From 9/11 to the Snowden leaks, stories about surveillance increasingly dominate the headlines. But surveillance is not only ′done to us′ it is something we do in everyday life. We submit to surveillance, believing we have nothing to hide. Or we try to protect our privacy or negotiate the terms under which others have access to our data. At the same time, we participate in surveillance in order to supervise children, monitor other road users, and safeguard our property. Social media allow us to keep tabs on others, as well as on ourselves. This is the culture of surveillance.
This important book explores the imaginaries and practices of everyday surveillance. Its main focus is not high–tech, organized surveillance operations but our varied, mundane experiences of surveillance that range from the casual and careless to the focused and intentional. It insists that it is time to stop using Orwellian metaphors and find ones suited to twenty–first–century surveillance from ′The Circle′ or ′Black Mirror.′
Surveillance culture, David Lyon argues, is not detached from the surveillance state, society and economy. It is informed by them. He reveals how the culture of surveillance may help to domesticate and naturalize surveillance of unwelcome kinds, and considers which kinds of surveillance might be fostered for the common good and human flourishing.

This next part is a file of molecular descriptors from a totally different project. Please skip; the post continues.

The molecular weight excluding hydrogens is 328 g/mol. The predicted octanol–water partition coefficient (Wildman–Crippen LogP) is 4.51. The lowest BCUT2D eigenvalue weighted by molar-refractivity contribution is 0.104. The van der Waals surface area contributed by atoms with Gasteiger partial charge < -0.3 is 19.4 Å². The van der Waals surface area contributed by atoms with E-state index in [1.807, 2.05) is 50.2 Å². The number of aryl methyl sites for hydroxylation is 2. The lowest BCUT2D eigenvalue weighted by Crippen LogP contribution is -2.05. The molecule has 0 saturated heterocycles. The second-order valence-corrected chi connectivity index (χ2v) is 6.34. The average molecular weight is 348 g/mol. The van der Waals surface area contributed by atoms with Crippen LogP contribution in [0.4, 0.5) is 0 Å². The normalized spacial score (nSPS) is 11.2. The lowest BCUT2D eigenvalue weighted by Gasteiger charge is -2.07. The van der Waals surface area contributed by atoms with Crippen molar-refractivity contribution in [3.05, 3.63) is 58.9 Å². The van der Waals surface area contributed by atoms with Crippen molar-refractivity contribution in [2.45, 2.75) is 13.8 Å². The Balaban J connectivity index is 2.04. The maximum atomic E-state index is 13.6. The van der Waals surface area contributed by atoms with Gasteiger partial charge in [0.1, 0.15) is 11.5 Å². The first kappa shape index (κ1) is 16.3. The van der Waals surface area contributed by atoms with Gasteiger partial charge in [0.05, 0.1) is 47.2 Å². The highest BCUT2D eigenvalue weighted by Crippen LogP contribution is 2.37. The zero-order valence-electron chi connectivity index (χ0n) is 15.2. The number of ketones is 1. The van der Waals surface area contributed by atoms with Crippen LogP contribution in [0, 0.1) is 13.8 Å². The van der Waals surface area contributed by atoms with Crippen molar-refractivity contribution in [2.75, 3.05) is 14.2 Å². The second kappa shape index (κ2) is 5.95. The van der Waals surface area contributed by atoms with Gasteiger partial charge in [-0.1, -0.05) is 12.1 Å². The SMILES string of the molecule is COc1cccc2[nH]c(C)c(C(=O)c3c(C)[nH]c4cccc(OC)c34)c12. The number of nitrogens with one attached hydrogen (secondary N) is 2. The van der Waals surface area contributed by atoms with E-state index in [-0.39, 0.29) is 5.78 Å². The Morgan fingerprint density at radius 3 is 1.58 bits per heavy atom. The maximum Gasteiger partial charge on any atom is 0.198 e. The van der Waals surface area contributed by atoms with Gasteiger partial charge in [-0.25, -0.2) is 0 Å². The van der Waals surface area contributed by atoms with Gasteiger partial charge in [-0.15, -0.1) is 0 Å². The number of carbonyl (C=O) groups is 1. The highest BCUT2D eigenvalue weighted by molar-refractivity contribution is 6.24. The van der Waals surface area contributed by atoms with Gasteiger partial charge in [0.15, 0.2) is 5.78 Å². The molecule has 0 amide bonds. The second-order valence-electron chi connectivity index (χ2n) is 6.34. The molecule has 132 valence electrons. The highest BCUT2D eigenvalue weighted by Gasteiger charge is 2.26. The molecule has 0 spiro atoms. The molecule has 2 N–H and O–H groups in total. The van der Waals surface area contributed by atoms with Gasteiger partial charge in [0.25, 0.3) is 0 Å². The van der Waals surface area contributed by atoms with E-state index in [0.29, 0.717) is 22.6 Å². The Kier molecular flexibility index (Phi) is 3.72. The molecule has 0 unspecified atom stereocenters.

A timely exposition of the surveillance imaginaries which run through the contemporary digital realm. Students, scholars, activists and the interested lay reader will find inspiration within its pages.
Kirstie Ball, University of St Andrews
David Lyon holds up a mirror to our rapidly developing surveillance society. And if we look hard enough, we can see ourselves. Surveillance culture provides plenty of reasons for concern, but also, as he usefully argues, a possible resource for hope.
Mark Andrejevic, Pomona College
"This book manages to be comprehensive and authoritative in approach, whilst providing a very convincing and accessible account of key shifts in technology and society that underpins the concept of surveillance culture. This makes it both an original and high–quality contribution to the field."
Lina Dencik, Cardiff University, UK
"The Culture of Surveillance provides a nuanced account of contemporary surveillance practices."
Daniel Trottier, Erasmus University Rotterdam, The Netherlands
Shoshana Zuboff, Harvard Business School